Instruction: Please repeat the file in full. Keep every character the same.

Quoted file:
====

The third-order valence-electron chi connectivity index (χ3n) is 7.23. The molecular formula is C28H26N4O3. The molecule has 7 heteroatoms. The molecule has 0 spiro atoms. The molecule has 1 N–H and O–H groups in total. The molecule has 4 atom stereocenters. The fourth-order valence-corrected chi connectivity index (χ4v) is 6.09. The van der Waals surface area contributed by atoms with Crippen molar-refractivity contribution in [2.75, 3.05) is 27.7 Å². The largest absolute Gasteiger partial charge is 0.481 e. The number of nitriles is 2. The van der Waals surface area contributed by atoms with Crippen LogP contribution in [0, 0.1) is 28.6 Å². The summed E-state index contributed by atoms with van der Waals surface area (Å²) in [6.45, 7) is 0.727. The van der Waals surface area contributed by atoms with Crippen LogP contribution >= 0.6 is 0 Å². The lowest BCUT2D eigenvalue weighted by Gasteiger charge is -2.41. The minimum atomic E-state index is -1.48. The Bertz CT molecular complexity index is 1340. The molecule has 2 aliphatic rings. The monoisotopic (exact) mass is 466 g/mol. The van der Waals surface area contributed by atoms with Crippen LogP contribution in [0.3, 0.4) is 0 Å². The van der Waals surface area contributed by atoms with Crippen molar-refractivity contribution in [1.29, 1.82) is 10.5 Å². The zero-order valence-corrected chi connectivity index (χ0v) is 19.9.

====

The third-order valence-electron chi connectivity index (χ3n) is 7.23. The molecular formula is C28H26N4O3. The molecule has 7 heteroatoms. The molecule has 0 spiro atoms. The molecule has 1 N–H and O–H groups in total. The molecule has 4 atom stereocenters. The fourth-order valence-corrected chi connectivity index (χ4v) is 6.09. The van der Waals surface area contributed by atoms with Crippen molar-refractivity contribution in [2.75, 3.05) is 27.7 Å². The largest absolute Gasteiger partial charge is 0.481 e. The number of nitriles is 2. The van der Waals surface area contributed by atoms with Crippen LogP contribution in [0, 0.1) is 28.6 Å². The summed E-state index contributed by atoms with van der Waals surface area (Å²) in [6.45, 7) is 0.727. The van der Waals surface area contributed by atoms with Crippen LogP contribution >= 0.6 is 0 Å². The lowest BCUT2D eigenvalue weighted by Gasteiger charge is -2.41. The minimum atomic E-state index is -1.48. The Bertz CT molecular complexity index is 1340. The molecule has 2 aliphatic rings. The monoisotopic (exact) mass is 466 g/mol. The van der Waals surface area contributed by atoms with Crippen LogP contribution in [0.3, 0.4) is 0 Å². The van der Waals surface area contributed by atoms with Crippen molar-refractivity contribution in [1.29, 1.82) is 10.5 Å². The zero-order valence-corrected chi connectivity index (χ0v) is 19.9.